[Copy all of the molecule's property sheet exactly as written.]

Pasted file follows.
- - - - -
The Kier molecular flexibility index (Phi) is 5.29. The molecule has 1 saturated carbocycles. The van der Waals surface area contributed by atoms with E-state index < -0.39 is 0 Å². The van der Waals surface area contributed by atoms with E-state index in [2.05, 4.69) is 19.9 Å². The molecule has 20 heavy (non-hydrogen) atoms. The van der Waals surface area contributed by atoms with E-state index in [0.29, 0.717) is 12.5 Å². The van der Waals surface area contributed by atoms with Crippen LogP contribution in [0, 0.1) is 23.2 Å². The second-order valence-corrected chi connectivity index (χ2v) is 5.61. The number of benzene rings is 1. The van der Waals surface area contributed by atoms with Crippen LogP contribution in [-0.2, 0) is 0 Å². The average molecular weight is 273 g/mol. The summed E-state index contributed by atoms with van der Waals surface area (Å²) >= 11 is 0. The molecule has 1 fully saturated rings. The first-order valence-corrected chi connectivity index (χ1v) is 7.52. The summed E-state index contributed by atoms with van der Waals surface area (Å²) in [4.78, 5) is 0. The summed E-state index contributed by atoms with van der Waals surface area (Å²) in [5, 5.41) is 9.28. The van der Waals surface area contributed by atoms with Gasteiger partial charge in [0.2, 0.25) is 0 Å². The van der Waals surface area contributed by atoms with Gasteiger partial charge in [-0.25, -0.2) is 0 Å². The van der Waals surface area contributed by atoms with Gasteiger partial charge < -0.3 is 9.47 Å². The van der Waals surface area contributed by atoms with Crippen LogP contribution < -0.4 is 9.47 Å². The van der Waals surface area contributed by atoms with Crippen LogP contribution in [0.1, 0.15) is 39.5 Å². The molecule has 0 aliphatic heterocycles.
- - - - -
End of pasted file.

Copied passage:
The Kier molecular flexibility index (Phi) is 5.29. The molecule has 1 saturated carbocycles. The van der Waals surface area contributed by atoms with E-state index < -0.39 is 0 Å². The van der Waals surface area contributed by atoms with E-state index in [2.05, 4.69) is 19.9 Å². The molecule has 20 heavy (non-hydrogen) atoms. The van der Waals surface area contributed by atoms with E-state index in [0.29, 0.717) is 12.5 Å². The van der Waals surface area contributed by atoms with Crippen LogP contribution in [0, 0.1) is 23.2 Å². The second-order valence-corrected chi connectivity index (χ2v) is 5.61. The number of benzene rings is 1. The van der Waals surface area contributed by atoms with Crippen LogP contribution in [-0.2, 0) is 0 Å². The average molecular weight is 273 g/mol. The summed E-state index contributed by atoms with van der Waals surface area (Å²) >= 11 is 0. The molecule has 1 fully saturated rings. The first-order valence-corrected chi connectivity index (χ1v) is 7.52. The summed E-state index contributed by atoms with van der Waals surface area (Å²) in [4.78, 5) is 0. The summed E-state index contributed by atoms with van der Waals surface area (Å²) in [5, 5.41) is 9.28. The van der Waals surface area contributed by atoms with Gasteiger partial charge in [0.2, 0.25) is 0 Å². The van der Waals surface area contributed by atoms with Gasteiger partial charge in [-0.25, -0.2) is 0 Å². The van der Waals surface area contributed by atoms with Gasteiger partial charge < -0.3 is 9.47 Å². The van der Waals surface area contributed by atoms with Crippen LogP contribution < -0.4 is 9.47 Å². The van der Waals surface area contributed by atoms with Crippen LogP contribution in [0.1, 0.15) is 39.5 Å². The molecule has 0 aliphatic heterocycles.